ii. With older kids, taking things or privileges away from them might work.
iii. Tailoring punishments with crimes such as washing out a mouth with soap for lying or flicking the mouth for talking back are options.
iv. The primary method though should be the rod as the Bible prescribes.
v. If you start when they are babies and are consistent, you shouldn't have to worry about coming up with creative ideas for punishment when they are teenagers because they should be well-behaved and well-mannered kids by that point.
C. The importance of consistency.
i. You must be consistent when it comes to punishments for offenses.
ii. Do not punish a child today for something you allowed yesterday or pass over an offense today for which you punished him yesterday.
iii. Mean what you say and keep your word.
a. Don't say, "If you do that again, you're not going to Grandma's tomorrow" if you don't mean it.
b. If make a threat, you must follow through with it.
c. If you don't, the child will quickly figure out that you are a liar and that you don't mean what you say and that they will not actually get the punishment that you are threatening.
iv. Don't let your kids get away with something just because you are tired, or because you have had such a good day with them that you don't want to ruin it with a spanking.
D. Other considerations.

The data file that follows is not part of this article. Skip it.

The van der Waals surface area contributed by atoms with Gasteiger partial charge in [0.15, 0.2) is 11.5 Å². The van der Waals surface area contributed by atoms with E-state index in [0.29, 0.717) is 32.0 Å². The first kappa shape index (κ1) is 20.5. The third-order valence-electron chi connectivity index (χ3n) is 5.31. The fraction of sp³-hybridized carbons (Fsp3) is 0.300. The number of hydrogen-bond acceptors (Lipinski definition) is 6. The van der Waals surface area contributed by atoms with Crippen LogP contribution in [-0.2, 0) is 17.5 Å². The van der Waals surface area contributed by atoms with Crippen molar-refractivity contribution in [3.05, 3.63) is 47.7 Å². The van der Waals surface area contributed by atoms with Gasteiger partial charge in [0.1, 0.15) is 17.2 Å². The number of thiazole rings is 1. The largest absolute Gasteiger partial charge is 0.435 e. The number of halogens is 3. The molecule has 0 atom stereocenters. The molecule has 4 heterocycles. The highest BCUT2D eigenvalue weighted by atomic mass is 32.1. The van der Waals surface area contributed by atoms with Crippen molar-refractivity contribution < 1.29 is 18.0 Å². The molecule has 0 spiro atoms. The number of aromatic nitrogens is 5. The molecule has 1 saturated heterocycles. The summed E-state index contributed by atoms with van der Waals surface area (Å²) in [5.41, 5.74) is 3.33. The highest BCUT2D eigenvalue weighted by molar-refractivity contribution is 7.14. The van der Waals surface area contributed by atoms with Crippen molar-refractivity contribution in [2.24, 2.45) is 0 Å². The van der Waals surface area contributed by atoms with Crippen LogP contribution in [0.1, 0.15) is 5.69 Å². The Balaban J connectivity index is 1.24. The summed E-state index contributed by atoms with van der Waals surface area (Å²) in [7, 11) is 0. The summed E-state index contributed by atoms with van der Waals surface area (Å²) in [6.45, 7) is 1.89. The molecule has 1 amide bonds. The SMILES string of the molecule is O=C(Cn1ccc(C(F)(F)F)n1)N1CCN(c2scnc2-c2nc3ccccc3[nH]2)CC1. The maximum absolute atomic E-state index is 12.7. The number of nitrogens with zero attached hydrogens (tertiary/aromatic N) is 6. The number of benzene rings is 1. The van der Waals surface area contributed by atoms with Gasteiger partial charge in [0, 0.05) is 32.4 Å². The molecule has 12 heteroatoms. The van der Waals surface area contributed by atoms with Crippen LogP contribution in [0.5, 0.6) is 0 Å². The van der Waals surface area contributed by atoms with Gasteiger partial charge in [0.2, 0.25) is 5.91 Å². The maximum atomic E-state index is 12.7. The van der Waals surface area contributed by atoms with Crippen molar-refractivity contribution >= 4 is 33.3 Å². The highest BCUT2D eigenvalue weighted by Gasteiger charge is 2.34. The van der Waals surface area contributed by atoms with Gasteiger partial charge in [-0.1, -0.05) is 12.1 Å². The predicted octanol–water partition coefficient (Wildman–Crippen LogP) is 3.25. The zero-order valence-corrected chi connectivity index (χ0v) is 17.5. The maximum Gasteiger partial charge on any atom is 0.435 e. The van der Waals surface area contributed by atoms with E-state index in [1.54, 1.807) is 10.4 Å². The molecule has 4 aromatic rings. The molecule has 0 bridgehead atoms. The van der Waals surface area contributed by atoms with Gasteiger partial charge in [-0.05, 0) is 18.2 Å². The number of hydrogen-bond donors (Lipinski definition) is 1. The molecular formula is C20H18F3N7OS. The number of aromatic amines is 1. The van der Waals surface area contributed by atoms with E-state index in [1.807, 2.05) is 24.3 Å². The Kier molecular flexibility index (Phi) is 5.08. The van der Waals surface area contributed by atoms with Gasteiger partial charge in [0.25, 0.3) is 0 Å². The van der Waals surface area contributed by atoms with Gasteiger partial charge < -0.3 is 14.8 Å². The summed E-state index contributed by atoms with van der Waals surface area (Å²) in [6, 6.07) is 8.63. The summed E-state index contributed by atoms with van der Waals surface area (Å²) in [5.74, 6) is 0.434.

i. If your child is sick, take that into consideration if they are acting up, but don't give them too much leeway.
ii. If they are tired (especially if you are the one that had them out late), factor that into why they may be misbehaving.
iii. God remembers that we are but flesh and is compassionate toward our weakness (Psa 78:38-39), and so ought parents to be toward their children.
5. Where should children be disciplined?
A. Children should primarily be disciplined consistently AT HOME.
B. If they are, then you will not have to worry about being seen in public spanking your child.
C. Don't let the only beatings you give your kids be in public because you are embarrassed at how they are acting and don't want to appear as a parent who doesn't discipline their children.
D. Don't let your kids run around screaming all day at home and then expect them to be quiet and still in church for an hour and a half.
If you need to, "play church" at home during the week where you make them sit quietly and listen to or watch a sermon for an hour.